88:88 – Isiah Medina


Zero K – Don DeLillo



Lots wrong with this novel – I might do a video soon elaborating on my thoughts about this but for now I’ll just leave these random thoughts.

The main problem is with the narrator, DeLillo has rarely if ever been capable of creating a memorable character, or a particularly interesting narrator, and what makes Underworld a cumbersome bore for me is the central character(s), and I agree with Martin Amis (of all people) that Underworld’s strengths are in its beginning and end passages, the rest is forgettable and overcooked and it’s little wonder that people rarely have much to say about the main chunk of that book. Obviously literary fiction isn’t about creating memorable characters but McElroy, Gass, and Hawkes and more recently Vanessa Place all manage to give their subjects a compelling voice, which accentuates the ideas of the novel and furthers them as lasting works of art, Zero K with its heavy ideas was crying out for this but in the end it added up to little more than a routine tour through transhumanism and never really progressed beyond TED talk levels of depth.

That’s not to say there aren’t glimmers of something deeper, there’s little bits on Heidegger and DeLillo’s own mini version of McElroy’s Plus half way through – there’s a decent novel in here trying to get out but it’s hidden behind DeLillo riffing for the umpteenth time about the New York bloody skyline and I feel the subject kind of overwhelmed him and he got caught up in conceptualised oddities instead, like the architecture of the underground facility. DeLillo edifying the everyday was good 20 years ago but it’s not interesting now and you feel a certain limpness in the prose, as if DeLillo found these sentences in the back of a draw somewhere, even he’s not convinced by them or what they’re doing in this novel. You get the feeling that the novel and maybe even DeLillo’s talent (or lack of in this novel) can’t really sustain the vast ideas he’s dealing with, and this becomes explicit about halfway through when DeLillo abandons the underground facility and retreats to safety and back to New York for another aimless riff. He does go back to the facility near the end but you get the feeling it’s merely perfunctory and again he goes to New York for the novel’s final pages.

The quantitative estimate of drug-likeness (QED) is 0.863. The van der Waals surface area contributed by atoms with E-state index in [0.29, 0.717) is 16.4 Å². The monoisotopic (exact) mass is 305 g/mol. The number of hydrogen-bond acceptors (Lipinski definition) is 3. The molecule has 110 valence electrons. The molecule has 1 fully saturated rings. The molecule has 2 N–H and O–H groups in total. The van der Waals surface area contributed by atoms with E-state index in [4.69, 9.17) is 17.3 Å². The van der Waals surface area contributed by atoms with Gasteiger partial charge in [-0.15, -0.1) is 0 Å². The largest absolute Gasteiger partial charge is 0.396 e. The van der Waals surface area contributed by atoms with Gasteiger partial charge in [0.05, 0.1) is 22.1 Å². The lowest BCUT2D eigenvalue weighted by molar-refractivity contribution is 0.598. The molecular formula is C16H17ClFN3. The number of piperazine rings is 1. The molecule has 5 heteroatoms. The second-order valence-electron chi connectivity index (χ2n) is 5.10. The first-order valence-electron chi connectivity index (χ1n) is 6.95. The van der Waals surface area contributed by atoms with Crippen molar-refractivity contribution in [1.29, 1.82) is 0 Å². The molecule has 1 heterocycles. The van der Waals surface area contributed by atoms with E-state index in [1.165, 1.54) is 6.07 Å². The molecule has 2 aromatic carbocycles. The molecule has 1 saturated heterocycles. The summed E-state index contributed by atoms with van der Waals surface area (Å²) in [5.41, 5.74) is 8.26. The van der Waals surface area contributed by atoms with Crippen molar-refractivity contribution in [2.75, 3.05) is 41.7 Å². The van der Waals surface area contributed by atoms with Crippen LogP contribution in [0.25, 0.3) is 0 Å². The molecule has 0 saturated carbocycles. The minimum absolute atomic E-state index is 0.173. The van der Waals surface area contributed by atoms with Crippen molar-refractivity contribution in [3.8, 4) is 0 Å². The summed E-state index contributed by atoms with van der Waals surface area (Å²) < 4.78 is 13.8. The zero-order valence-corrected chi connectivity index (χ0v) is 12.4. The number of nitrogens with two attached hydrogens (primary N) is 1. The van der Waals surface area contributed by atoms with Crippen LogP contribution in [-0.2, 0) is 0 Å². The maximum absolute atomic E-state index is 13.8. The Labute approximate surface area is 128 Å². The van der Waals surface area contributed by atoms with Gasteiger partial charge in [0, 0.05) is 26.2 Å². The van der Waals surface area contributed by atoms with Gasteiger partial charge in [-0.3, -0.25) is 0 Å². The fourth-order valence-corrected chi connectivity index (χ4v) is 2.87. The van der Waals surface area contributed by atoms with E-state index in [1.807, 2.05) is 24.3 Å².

I really don’t see what the first person narration adds here, if anything it draws things away, he should have done it like Mao II with multiple POV’s, and this book kind of reminds me of Mao II but at least with Mao II he cut it short and got out at just the right time.

A part of me feels DeLillo might even be playing some sort of accidental joke with the narrator as I’m not convinced that he’s even alive to begin with – he’s like one of Eric Packer’s banal underlings, at least in Cosmopolis and with Eric Packer DeLillo realized he had a monster on his hands and abstracted him to the point where his alien form was interesting and the Limo became a kind of spaceship (and this was complimented with the alien world of huge abstract financial movements), here his lack of conviction has created this kind of non-character.

DeLillo seems to even admit the narrator’s weakness just over midway through the novel when the narrator turns down a job and wants to tell the employer that they don’t understand him “not everything, not the part that makes me interesting.” Yeah, I don’t understand the part that makes you interesting either. There’s also a weird confessional air to the phrases some people say to the narrator when they describe him as a “shapeless man” and when he feels “a shiver of anonymity”.